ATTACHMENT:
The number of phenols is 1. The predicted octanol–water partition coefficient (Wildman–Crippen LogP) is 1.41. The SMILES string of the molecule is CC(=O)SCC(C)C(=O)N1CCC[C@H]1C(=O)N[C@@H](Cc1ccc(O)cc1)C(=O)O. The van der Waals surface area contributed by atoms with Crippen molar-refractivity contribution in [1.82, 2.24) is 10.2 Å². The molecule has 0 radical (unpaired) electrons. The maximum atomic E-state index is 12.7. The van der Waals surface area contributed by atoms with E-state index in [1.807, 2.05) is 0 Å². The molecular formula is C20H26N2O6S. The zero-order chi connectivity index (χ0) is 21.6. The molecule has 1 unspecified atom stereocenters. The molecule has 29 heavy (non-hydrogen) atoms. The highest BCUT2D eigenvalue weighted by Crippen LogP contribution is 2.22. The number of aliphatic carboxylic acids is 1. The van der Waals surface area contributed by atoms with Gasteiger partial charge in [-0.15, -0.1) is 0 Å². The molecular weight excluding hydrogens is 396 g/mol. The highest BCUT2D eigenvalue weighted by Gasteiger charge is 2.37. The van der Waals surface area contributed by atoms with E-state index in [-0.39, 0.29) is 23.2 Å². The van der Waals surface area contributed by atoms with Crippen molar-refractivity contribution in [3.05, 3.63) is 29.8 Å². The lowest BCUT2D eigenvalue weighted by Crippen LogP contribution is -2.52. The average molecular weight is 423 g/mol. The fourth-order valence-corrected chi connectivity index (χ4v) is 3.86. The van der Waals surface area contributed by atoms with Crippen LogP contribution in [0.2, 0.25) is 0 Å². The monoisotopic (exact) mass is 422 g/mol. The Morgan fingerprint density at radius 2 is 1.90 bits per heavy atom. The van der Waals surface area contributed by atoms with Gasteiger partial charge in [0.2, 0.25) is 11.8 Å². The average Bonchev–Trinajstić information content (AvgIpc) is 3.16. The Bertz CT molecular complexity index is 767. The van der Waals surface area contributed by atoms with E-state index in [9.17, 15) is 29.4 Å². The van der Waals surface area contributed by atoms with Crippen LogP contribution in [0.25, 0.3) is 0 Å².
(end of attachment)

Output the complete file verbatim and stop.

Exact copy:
The number of phenols is 1. The predicted octanol–water partition coefficient (Wildman–Crippen LogP) is 1.41. The SMILES string of the molecule is CC(=O)SCC(C)C(=O)N1CCC[C@H]1C(=O)N[C@@H](Cc1ccc(O)cc1)C(=O)O. The van der Waals surface area contributed by atoms with Crippen molar-refractivity contribution in [1.82, 2.24) is 10.2 Å². The molecule has 0 radical (unpaired) electrons. The maximum atomic E-state index is 12.7. The van der Waals surface area contributed by atoms with E-state index in [1.807, 2.05) is 0 Å². The molecular formula is C20H26N2O6S. The zero-order chi connectivity index (χ0) is 21.6. The molecule has 1 unspecified atom stereocenters. The molecule has 29 heavy (non-hydrogen) atoms. The highest BCUT2D eigenvalue weighted by Crippen LogP contribution is 2.22. The number of aliphatic carboxylic acids is 1. The van der Waals surface area contributed by atoms with Gasteiger partial charge in [-0.15, -0.1) is 0 Å². The molecular weight excluding hydrogens is 396 g/mol. The highest BCUT2D eigenvalue weighted by Gasteiger charge is 2.37. The van der Waals surface area contributed by atoms with E-state index in [-0.39, 0.29) is 23.2 Å². The van der Waals surface area contributed by atoms with Crippen molar-refractivity contribution in [3.05, 3.63) is 29.8 Å². The lowest BCUT2D eigenvalue weighted by Crippen LogP contribution is -2.52. The average molecular weight is 423 g/mol. The fourth-order valence-corrected chi connectivity index (χ4v) is 3.86. The van der Waals surface area contributed by atoms with Crippen LogP contribution in [0.2, 0.25) is 0 Å². The monoisotopic (exact) mass is 422 g/mol. The Morgan fingerprint density at radius 2 is 1.90 bits per heavy atom. The van der Waals surface area contributed by atoms with Gasteiger partial charge in [0.2, 0.25) is 11.8 Å². The average Bonchev–Trinajstić information content (AvgIpc) is 3.16. The Bertz CT molecular complexity index is 767. The van der Waals surface area contributed by atoms with E-state index in [9.17, 15) is 29.4 Å². The van der Waals surface area contributed by atoms with Crippen LogP contribution in [0.25, 0.3) is 0 Å².